I'm not calling homeschoolers racist. But I do think that they are short-sighted. Whatever "evil" they are avoiding by teaching their children at home is surely lesser than the evil of children who are unable to co-exist with people who are different from them. Please understand that racist and intolerant children exist in public schools, but in most cases, the schools can attempt to modify their behavior to a level which is acceptable in polite society.

But there is a bigger problem that the socialization problem. That problem is the problem of what these students are taught. Many homeschoolers teach at home because they object to the curriculum of their local public school. This is supremely unfortunate. Children are a terrible resource to waste.

I don't care if you fervently believe the Earth is only 6000 years old, or that the world was created by a Flying Spaghetti Monster. Those beliefs are fine for you to have and to hold. I don't even mind if you want your children to believe those things. I do mind if you won't expose them to other options. If your kid sits through "the Earth is 6000 years old" church with you every Sunday, and sits through Science class, I think you should trust them to make the "right" decision, if you've raised them properly. You shouldn't have to resort to hiding the other options from them if your view is correct.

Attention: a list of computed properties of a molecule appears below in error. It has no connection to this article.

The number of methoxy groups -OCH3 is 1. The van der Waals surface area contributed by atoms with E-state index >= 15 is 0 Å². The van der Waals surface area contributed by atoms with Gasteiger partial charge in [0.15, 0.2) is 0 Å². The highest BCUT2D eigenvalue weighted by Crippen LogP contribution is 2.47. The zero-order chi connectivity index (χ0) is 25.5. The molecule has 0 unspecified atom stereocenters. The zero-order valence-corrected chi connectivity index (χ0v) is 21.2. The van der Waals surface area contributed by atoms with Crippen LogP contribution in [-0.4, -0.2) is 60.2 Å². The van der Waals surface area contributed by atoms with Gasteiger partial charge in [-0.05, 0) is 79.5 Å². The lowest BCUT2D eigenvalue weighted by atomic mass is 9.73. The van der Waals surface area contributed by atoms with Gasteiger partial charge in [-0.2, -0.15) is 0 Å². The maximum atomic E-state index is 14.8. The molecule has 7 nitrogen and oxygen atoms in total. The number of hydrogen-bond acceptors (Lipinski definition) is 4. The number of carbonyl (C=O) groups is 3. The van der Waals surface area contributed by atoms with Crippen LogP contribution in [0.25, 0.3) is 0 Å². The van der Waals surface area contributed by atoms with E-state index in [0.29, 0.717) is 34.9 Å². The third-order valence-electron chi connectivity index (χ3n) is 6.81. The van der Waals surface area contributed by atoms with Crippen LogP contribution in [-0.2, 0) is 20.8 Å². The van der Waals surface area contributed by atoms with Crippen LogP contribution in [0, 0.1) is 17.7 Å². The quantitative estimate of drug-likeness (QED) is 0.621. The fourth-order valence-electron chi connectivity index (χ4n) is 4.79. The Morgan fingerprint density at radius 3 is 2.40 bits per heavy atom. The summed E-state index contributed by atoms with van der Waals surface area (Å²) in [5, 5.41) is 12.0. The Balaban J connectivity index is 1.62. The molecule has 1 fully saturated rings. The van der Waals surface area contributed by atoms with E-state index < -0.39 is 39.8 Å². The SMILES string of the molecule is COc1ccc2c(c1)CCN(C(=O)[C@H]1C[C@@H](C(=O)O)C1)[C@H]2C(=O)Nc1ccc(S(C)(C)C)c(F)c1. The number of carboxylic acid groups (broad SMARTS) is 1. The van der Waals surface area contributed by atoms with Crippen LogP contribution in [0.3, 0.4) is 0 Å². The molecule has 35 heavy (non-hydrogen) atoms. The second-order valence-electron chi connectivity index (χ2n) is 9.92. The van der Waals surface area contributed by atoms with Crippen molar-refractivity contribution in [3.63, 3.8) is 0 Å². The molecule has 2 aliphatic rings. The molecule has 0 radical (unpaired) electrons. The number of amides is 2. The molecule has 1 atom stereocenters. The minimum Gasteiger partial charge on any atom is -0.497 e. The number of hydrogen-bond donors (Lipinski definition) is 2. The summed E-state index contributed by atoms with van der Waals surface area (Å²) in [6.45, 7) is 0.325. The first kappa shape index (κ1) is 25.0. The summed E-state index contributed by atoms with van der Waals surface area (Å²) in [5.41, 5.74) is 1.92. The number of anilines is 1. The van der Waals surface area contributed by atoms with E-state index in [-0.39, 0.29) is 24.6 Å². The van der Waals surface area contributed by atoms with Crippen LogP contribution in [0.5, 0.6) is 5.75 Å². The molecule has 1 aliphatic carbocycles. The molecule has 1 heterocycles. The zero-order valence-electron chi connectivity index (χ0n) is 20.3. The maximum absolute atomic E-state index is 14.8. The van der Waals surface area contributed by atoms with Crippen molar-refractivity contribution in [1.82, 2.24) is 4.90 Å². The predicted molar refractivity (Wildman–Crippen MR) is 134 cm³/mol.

I'll go further. I think you're hurting the country if you're teaching your children at home, and you're teaching them politicized history. I know that you're out there, and I know that you'll deny it. History is full of room for interpretation, but many homeschoolers will either venerate America, or denigrate America more than they should. Just because you believe something, does not make it a fact. (although I believe that last statement, and it is a fact). For a democracy or republic to function properly, its citizens must share at least a basic common history. The more people teach the fringes, the more damage is done to a building block of our nation's stability.